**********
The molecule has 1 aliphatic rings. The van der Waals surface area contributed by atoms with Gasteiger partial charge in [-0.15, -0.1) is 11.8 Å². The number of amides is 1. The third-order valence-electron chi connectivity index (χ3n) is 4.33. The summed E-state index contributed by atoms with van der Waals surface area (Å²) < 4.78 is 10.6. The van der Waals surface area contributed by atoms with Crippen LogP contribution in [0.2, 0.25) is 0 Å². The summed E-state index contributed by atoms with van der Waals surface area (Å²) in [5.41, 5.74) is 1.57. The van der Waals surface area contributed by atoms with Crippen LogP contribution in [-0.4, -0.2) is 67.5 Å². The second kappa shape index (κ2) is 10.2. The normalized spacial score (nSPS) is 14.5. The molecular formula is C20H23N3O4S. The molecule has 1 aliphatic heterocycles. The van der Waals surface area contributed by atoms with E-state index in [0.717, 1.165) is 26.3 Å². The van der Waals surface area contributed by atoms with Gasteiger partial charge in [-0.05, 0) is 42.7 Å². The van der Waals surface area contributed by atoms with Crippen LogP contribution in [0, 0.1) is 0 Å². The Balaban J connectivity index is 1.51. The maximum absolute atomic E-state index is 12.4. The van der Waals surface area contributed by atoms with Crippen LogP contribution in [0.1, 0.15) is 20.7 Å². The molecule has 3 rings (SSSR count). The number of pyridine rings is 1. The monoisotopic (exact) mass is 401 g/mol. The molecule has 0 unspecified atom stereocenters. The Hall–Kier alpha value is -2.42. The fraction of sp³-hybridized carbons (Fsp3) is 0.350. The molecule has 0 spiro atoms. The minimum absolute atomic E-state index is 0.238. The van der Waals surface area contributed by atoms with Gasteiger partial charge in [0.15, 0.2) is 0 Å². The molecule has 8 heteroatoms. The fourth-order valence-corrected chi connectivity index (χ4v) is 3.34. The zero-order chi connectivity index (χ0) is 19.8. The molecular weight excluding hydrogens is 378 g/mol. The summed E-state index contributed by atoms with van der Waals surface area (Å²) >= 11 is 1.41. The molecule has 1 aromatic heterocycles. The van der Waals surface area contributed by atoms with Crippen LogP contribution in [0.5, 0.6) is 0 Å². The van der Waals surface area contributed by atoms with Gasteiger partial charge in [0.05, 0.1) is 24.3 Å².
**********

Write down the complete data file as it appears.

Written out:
The molecule has 1 aliphatic rings. The van der Waals surface area contributed by atoms with Gasteiger partial charge in [-0.15, -0.1) is 11.8 Å². The number of amides is 1. The third-order valence-electron chi connectivity index (χ3n) is 4.33. The summed E-state index contributed by atoms with van der Waals surface area (Å²) < 4.78 is 10.6. The van der Waals surface area contributed by atoms with Crippen LogP contribution in [0.2, 0.25) is 0 Å². The summed E-state index contributed by atoms with van der Waals surface area (Å²) in [5.41, 5.74) is 1.57. The van der Waals surface area contributed by atoms with Crippen LogP contribution in [-0.4, -0.2) is 67.5 Å². The second kappa shape index (κ2) is 10.2. The normalized spacial score (nSPS) is 14.5. The molecular formula is C20H23N3O4S. The molecule has 1 aliphatic heterocycles. The van der Waals surface area contributed by atoms with E-state index in [0.717, 1.165) is 26.3 Å². The van der Waals surface area contributed by atoms with Gasteiger partial charge in [-0.05, 0) is 42.7 Å². The van der Waals surface area contributed by atoms with Crippen LogP contribution in [0, 0.1) is 0 Å². The Balaban J connectivity index is 1.51. The maximum absolute atomic E-state index is 12.4. The van der Waals surface area contributed by atoms with Crippen LogP contribution in [0.1, 0.15) is 20.7 Å². The molecule has 3 rings (SSSR count). The number of pyridine rings is 1. The monoisotopic (exact) mass is 401 g/mol. The molecule has 0 unspecified atom stereocenters. The Hall–Kier alpha value is -2.42. The fraction of sp³-hybridized carbons (Fsp3) is 0.350. The molecule has 0 spiro atoms. The minimum absolute atomic E-state index is 0.238. The van der Waals surface area contributed by atoms with Gasteiger partial charge in [0.15, 0.2) is 0 Å². The molecule has 8 heteroatoms. The fourth-order valence-corrected chi connectivity index (χ4v) is 3.34. The zero-order chi connectivity index (χ0) is 19.8. The molecular weight excluding hydrogens is 378 g/mol. The summed E-state index contributed by atoms with van der Waals surface area (Å²) >= 11 is 1.41. The molecule has 1 aromatic heterocycles. The van der Waals surface area contributed by atoms with Crippen LogP contribution in [0.5, 0.6) is 0 Å². The van der Waals surface area contributed by atoms with Gasteiger partial charge in [0.05, 0.1) is 24.3 Å².